The Knicks have had quite a turnaround early in this season. However, the major qualm is that they're beating up on average and bad teams, but aren't good enough to actually beat a good team.

Well, you can cross that one off now.

The Knicks completely outran the league's best team with a 128-115 win over the Spurs at Madison Square Garden. The Knicks shot nearly 55 percent from the field and got 31 points from Wilson Chandler, 28 from Amar'e Stoudemire and 28 from Raymond Felton as they pulled away late.

The Spurs have ramped up pace and tempo this season, playing faster than ever. And it's been a large part of their success. But it didn't work against the team that actually lives by running. The Spurs just couldn't keep up and after the game got into an up-and-down flow, they couldn't slow it down and get it into a style they liked. San Antonio tried to grind it out in the fourth, but the Knicks were still running.

One curious move was Gregg Popovich sitting his starters down with three minutes left, only down 10. With a game tonight against the Celtics, I'm sure Coach Pop wanted a little extra rest for his guys and with the way the Knicks were running, his team of veterans were probably gassed. Still a bit curious though, especially considering the 3-point shooters San Antonio has. A 3, a stop and a bucket and it's a five-point game with lots of time left.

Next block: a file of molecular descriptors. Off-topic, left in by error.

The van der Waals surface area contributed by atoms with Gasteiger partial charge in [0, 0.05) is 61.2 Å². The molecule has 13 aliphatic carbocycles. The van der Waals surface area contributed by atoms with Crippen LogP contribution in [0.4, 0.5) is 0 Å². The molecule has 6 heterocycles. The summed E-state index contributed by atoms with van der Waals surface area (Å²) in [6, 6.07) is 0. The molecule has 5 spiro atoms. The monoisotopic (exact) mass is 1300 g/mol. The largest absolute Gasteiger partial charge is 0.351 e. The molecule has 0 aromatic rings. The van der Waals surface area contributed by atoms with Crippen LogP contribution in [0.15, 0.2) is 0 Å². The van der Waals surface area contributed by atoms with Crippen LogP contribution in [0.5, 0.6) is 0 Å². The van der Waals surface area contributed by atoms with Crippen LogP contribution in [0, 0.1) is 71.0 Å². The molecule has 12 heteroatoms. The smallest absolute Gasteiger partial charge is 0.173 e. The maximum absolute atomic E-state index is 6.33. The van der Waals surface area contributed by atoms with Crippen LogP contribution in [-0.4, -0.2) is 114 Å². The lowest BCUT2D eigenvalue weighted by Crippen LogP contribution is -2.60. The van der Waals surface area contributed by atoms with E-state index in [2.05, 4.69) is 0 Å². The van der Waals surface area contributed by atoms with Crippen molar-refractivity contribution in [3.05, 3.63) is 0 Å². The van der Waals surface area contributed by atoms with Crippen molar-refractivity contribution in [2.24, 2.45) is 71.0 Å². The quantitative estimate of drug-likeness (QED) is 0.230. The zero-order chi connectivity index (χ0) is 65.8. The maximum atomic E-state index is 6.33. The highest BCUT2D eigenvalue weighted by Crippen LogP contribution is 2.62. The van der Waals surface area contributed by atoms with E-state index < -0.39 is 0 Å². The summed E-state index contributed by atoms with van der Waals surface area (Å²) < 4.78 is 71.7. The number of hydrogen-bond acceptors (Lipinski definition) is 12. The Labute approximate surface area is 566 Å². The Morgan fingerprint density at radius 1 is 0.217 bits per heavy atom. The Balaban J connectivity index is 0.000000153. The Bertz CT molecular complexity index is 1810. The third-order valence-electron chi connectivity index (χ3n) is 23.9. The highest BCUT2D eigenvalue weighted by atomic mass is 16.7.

Regardless of that, this is New York's biggest win of the season and finally something the Knicks can point to and say, "See! We're good!" Not that they need that validation because their quality record says enough, but any time you beat the league's best team, it helps in every way.


Zach Randolph put up a monster double-double, going for 31 points and 16 rebounds against the Thunder.

Marcus Camby had 10 points and 20 rebounds in a loss to Dallas.

Jamal Crawford notched a season-high 31 points and added seven assists in Atlanta's win over Sacramento.